Recently, one of our customers, Ubaldo Lopez, contacted us with a special request: “Hey, I’m headed to Costa Rica. Can I visit one of the farms you purchase coffee from?”
It’s back-to-school season, even at CREMA. Starting September 21, our popular coffee classes are back in session. This six-week fall semester offers a thorough coffee education—from espresso basics to tasting notes—with classes taught by our own knowledgeable CREMA baristas.
We have recounted in past blog posts the level of dedication and skill it takes to produce coffee of this calibre, and we’ve written of the high import we place on compensating our farmers well. But we haven’t touched on where exactly, once we (and you!) pay top dollar for our coffee, the money goes. The livelihood of our farmers and their employees is important to us, so on our last visit to Panama we talked to Wilford about the culture of Elida Estate, and more specifically an organization he has partnered with called Casa Esperanza.
We Crema folk spend a lot of time with the coffees in our shop. We get to know what each one looks like – the size, the color, the shape. We can distinguish many of them by sight. But this fruit that we take such pride in, that we feel we know so well, have a past life. Four consecutive years of travelling to origin, this time to Costa Rica and Panama, have shown us this. Varieties, strategically selected by the farmer to both grow well and be tasty, are planted and nurtured into bloom. They grow up in the rainforest and spend their earliest days basking in the Costa Rican sun and a flurry of Spanish, Cabécar, and Bribri. Each and every cherry is sought out by a discerning eye and plucked by practiced fingers. The pickers, sorters, and dryers - they know these same coffees, but in a different way.
Mayme Gretsch is the brains, the brawn, and the buttery fingers whisking the batter of Utterly Nashville, her fine pastry project she founded in 2014. Before crashing the local confectioner's party with her classic treats (cannelé! pies!), Mayme worked in kitchens across the Midwest (and Spain!), and helped open The Catbird Seat as pastry chef. Utterly Nashville's doughnuts, macarons, and cannelé live at CREMA Friday through Sunday, while Mayme's pies and other dazzling delectables set up shop at Dino's all week long.
It’s inevitable, coffee has to go in cups. Too often in paper cups. Those cups need lids. And those doughnut-smudged faces must be wiped clean with paper napkins, so many, many napkins. When our cargo pockets bulge with croissants and our fanny packs bemoan another muffin we must carry our secret joys in a more conspicuous paper container, our happy box. Our joys add up and all those gleefully soiled papery and used plastic thingys become something. A big something. To be exact, it’s 50 tons of something… each and every year at CREMA. We checked, and it turns out that’s a rather MASSIVE pile.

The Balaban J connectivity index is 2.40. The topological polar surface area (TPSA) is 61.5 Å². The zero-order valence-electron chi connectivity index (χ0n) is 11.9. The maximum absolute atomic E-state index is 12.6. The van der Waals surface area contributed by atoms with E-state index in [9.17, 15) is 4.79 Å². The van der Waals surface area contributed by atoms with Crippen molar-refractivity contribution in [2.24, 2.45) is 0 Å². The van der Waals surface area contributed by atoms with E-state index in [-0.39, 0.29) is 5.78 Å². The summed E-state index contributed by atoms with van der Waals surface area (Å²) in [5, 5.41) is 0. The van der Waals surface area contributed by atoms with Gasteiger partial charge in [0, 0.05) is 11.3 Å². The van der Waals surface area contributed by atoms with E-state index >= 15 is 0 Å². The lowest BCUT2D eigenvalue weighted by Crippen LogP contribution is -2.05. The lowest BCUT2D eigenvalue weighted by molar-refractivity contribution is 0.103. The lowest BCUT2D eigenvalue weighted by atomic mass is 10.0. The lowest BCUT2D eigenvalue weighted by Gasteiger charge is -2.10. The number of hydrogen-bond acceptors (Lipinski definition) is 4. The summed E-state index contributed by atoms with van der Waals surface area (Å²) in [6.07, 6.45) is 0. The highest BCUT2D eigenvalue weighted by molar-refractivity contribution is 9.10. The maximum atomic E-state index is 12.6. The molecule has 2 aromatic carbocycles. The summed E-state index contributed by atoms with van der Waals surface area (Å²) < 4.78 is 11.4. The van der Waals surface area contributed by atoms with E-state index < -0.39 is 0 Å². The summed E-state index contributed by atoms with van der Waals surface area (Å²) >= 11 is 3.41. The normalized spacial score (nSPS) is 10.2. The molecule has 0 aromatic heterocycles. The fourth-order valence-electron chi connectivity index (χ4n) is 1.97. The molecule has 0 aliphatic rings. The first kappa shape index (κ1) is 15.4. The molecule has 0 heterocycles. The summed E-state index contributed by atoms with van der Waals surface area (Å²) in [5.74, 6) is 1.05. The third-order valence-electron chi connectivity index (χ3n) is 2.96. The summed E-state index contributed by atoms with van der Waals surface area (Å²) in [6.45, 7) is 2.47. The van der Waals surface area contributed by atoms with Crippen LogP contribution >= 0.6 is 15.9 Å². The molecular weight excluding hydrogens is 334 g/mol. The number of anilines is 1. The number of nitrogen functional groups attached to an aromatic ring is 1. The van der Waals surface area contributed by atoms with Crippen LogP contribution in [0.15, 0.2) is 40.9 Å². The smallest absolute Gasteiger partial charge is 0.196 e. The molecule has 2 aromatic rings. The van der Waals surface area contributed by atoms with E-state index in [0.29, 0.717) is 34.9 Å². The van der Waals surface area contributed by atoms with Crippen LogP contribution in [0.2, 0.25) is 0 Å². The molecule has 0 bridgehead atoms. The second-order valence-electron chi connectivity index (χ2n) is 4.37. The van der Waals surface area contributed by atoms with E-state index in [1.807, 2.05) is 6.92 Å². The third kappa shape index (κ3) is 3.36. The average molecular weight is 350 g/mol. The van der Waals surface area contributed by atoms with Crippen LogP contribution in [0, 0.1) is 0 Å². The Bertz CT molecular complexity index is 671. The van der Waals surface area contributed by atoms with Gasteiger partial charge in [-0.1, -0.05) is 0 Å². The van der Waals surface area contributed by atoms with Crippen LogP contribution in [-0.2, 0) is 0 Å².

Yemeni coffee exporters Mokhtar Alkhanshali and Andrew Nicholson couldn’t have known what would befall them on their voyage to Seattle for the SCAA Expo in April of last year. Upon attempting to leave Yemen’s capitol city of Sana’a, the two friends found themselves in the midst of an airstrike, unable to fly anywhere. Determined to present their coffees on the industry’s largest stage, Alkhanshali and Nicholson committed to drive seven hours to the city of Mokka, where they then convinced a fishing boat captain to tote them and 100 kilos of coffee across the Red Sea; all this, only to be detained by the Djibouti national coast guard. After Djibouti Port Authorities contacted the U.S. Embassy, the travelers received the go-ahead and were able to catch a 3 A.M. flight from Kenya to the U.S.
People are always asking us how much coffee we drink per day: "Workin' here, you guys must slurp it right up!" Most people, it seems, assume we slug enough coffee each day to power a fleet of commercial jets.
The real answer is: much less than you'd think. A cup or two a day, with maybe an espresso thrown in there for good measure.